Published in The New York Times March 12, 2021
“A Midsummer Night’s Dream” may be one of Shakespeare’s most performed plays — but its latest version from the Royal Shakespeare Company will be unlike any seen before. Titled “Dream,” the 50-minute streamed production fuses live performance with motion-capture technology, 3-D graphics, and interactive gaming techniques that let the audience remotely guide Puck through a virtual forest.
As live theater sprinkled with some seriously high-tech fairy dust, “Dream” promises to bring “a most rare vision” of the play to our screens, to borrow a line from Shakespeare. It will be available to watch online once a day at various times from Friday through March 20.
“It’s part of our ongoing engagement with this brave new world,” said Gregory Doran, the Royal Shakespeare Company’s artistic director. In 2016, the theater’s production of “The Tempest” used live motion-capture technology to create a 3-D digital avatar that was projected above the stage.
The difference this time is that everything in the play — the performers and their surroundings — will be rendered virtually.
A cast of seven will perform in a specially built studio in Portsmouth, southern England, wearing Lycra motion-capture suits outfitted with sensors. They will be surrounded by a 360-degree camera rig, made up of 47 cameras, with every movement almost instantaneously rendered by digital avatars, which are relayed to viewers via the stream. These magical figures move seamlessly through a computer-generated woodland, and the action is narrated in husky tones by the Australian singer-songwriter Nick Cave as the forest’s voice.
For audiences watching at home, the virtual fairies moving through a digital forest will look more like a video game or a CGI blockbuster than your average Royal Shakespeare Company show. But the performances are delivered live and in real time. Every night’s performance will be unique.
With its abridged running time and a much-reduced cast of characters, “Dream” is not a full-scale production of “A Midsummer Night’s Dream”; rather, it is a narrative inspired by it, focusing on Puck and the fairies. But don’t expect any cute digital wings: These are elemental, mysterious forces of nature.
The arts collective Marshmallow Laser Feast, which works with virtual, mixed and augmented reality, has created digital avatars for the actors so they look sprung from the natural world. Puck is formed of pebbles and stones, while Titania’s fairies are made up of moth wings, cobwebs, earth or roots. The fairies are shape-shifters that coalesce into recognizable human and animal forms onscreen, and grow or shrink so that they are small enough to “creep into acorn-cups,” as Puck puts it.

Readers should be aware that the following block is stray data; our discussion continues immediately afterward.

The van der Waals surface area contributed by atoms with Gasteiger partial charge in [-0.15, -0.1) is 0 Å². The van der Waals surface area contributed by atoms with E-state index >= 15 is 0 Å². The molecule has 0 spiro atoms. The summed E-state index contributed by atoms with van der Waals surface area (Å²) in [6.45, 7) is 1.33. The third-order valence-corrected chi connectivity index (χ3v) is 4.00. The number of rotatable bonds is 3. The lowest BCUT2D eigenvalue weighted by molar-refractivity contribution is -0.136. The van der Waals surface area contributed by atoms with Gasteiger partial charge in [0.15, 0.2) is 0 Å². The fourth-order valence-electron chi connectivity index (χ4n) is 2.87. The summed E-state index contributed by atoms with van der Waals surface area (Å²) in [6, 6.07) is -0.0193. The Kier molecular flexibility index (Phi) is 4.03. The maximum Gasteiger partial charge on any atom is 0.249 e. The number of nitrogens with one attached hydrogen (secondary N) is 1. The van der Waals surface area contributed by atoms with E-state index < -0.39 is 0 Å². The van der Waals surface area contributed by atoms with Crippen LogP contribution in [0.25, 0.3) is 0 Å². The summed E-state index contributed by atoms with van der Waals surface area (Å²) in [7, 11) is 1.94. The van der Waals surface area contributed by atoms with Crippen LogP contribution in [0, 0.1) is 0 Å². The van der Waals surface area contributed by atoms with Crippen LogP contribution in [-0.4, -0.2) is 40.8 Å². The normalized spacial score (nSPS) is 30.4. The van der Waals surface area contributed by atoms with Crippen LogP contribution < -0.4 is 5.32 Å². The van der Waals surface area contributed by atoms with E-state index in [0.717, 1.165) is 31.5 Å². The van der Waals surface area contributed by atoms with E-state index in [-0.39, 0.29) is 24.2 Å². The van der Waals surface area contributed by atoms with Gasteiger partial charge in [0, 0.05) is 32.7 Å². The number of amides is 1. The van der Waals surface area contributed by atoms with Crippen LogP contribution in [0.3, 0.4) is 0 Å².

“It’s a form of puppetry,” said the Royal Shakespeare Company’s director of digital development, Sarah Ellis. “Those avatars come alive when they breathe, and how they breathe is through the live actor.”
The software that drives the performance, called Unreal Engine, is used across the video games industry and is behind popular titles like “Gears of War” and “Fortnite.” Since 2013, the company that developed it, Epic Games, has been branching out to create interactive 3-D content with the tool for film and TV, and, increasingly, for live events such as music festivals, museum exhibitions and theater productions.
Layering the tech with live performance, and relaying it instantly via a web player to thousands of devices, is an experiment for both Epic Games and the Royal Shakespeare Company. And then there’s the interactive component.
Up to 2,000 audience members for each performance can become part of the show, and will be invited to guide Puck through the forest. Onscreen, the chosen spectators will appear as a cloud of tiny fireflies: By using their mouse, trackpad or finger on the screen of a smart device, they will be able to move their firefly around the screen, and Puck will follow their lead through the virtual space.
“Without the fireflies — the audience — Puck wouldn’t be going anywhere,” said E.M. Williams, who plays the role. “The audience are very much the fuel, the energy, of the show.”
In a traditional stage production, the “tech” rehearsals come last, after weeks of work by the actors on character and narrative. For “Dream,” the process began with fittings for the motion-capture suits, so the players could calibrate their movements. Their digital avatars were reflected on giant LED screens around the studio to orient the performers within the virtual environment.
“It looks so 3-D, like it’s coming out the screen sometimes,” Williams said of the computer-generated forest. “There are times when if I touch it, I expect to feel it. It’s thinning the veil between the technological world and the real world.”
The Royal Shakespeare Company has long been seen as a bastion of traditional British theater: reverent toward text and verse, powered by great actors. Did the company anticipate any resistance to its high-tech, experimental approach? Several reviewers said its motion-capture “Tempest” was gimmicky.
“There’ll be some criticism, of course,” said Doran, the company’s artistic director. But, he added, he hoped “Dream” could speak to a traditional theater audience, as well as viewers drawn in by the technology.
Besides, the genius of Shakespeare means his plays can take whatever new inventions are thrown at them. “It’s the same as an experimental production of any of these plays,” Doran said. “Shakespeare is robust: He’ll still be there.”